Snowdon: I was born there and I lived there until I was 19. And my family’s still there. We [#1 Dads] actually went and played a show there on our last tour. It was a very supportive community, and we got to do a lot of awesome things, because it’s small, because there’s a lot of wonderful people there doing a lot of cool things. So we’d do dancing and singing and trumpet and Taekwondo and soccer and everything. Because it’s such a small town, you can just do all this stuff.

And just living in the streets basically. Like riding bikes around until night, and just running around with our friends who just lived round the corner. It was awesome, yeah. I feel like I’ve always thought there’s something about the space, growing up in the desert, that has always informed my music, because it’s like nothing here [Melbourne]. Coming to Melbourne as an 18, 19-year-old, I found it really mentally challenging. And I don’t think at the time I knew it, but I think it was a bit of shock, like being in a city where everything is just like this the whole time. And sometimes I just had to get out of the city, and I’d just drive down into the country by myself of whatever. I’ve come to appreciate growing up there a lot more as I get older. I think it’s a very unique and wonderful place, and Tom and I are going to make an effort to get back there if we can.

Well, there’s that a song called ‘Desert’.

Snowdon: That’s right, yeah … I know there’s definitely a concept to the stuff that we’re writing, but a lot of it – in terms of when I’m writing words – it just kind of comes out with the phonetic delivery of my voice. It’s not so much like, “These are the words I want to sing”, and then I sing them. It’s much more experimenting with how the sounds of my voice make me feel, and words will just kind of flow through that experimental process. There are references to water and the desert. I think there’s a very powerful kind of balance or imbalance in those things that we kind of play on a little bit, yeah.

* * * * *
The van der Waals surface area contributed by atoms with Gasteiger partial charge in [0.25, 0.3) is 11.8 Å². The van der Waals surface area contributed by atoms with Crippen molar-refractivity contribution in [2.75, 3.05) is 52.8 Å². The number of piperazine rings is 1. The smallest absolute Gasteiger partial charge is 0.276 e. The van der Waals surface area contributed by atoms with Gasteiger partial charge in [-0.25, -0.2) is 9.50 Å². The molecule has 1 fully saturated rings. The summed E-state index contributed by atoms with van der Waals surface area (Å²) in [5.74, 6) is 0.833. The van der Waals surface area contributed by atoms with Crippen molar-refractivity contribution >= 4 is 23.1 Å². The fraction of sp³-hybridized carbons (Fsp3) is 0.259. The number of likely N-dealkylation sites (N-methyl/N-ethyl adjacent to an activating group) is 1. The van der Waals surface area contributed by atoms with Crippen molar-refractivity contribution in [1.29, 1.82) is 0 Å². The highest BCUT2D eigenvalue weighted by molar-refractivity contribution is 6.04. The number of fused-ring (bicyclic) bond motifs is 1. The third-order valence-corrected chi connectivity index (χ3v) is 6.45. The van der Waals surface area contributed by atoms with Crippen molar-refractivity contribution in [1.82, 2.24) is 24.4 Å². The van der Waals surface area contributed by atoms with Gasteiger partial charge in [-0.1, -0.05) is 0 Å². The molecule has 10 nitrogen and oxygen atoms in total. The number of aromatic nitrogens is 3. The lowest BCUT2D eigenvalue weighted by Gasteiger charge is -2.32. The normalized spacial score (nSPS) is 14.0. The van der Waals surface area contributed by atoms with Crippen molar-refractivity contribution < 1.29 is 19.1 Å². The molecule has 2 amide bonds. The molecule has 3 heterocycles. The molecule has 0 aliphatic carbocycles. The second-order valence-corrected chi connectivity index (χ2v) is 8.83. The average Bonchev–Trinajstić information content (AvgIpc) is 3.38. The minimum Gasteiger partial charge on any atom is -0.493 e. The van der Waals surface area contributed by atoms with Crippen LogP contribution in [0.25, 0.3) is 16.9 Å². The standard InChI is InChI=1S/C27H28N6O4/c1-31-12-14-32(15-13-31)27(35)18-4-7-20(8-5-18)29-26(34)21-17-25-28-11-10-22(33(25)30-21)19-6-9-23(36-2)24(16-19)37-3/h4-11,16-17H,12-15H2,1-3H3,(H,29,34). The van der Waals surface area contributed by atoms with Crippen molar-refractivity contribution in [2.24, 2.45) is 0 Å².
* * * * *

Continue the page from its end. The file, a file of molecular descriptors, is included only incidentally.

[To Tom Iansek] When did you first hear the full potential of Tom Snowdon’s voice?

Iansek: I remember Jo played me a Lowlakes song called ‘Song For Motion’, and that was the first time I heard Tom sing. Something grabbed me right away. I think it’s just a feeling that a lot of music listeners get. When you hear something striking that you know you can’t explain what it is, but there’s something there.

I think a lot of other bands have songs that kind of start in really linear ways, where it’s music first or lyrics first. But, I feel like – and I may be wrong – but the vocal is a starting point for some of the songs?

Snowdon: Absolutely. The vocal is the vehicle through which these songs have a lot of their potency.

And are you often singing just kind of nonsense?

Snowdon: Yeah. Way more a feeling, and just thinking of the arc and movement of melodies and how it can shape into a song. And then a word will just come into my head and I’ll just sing that, or something like that. It’s very much a performative thing, I think.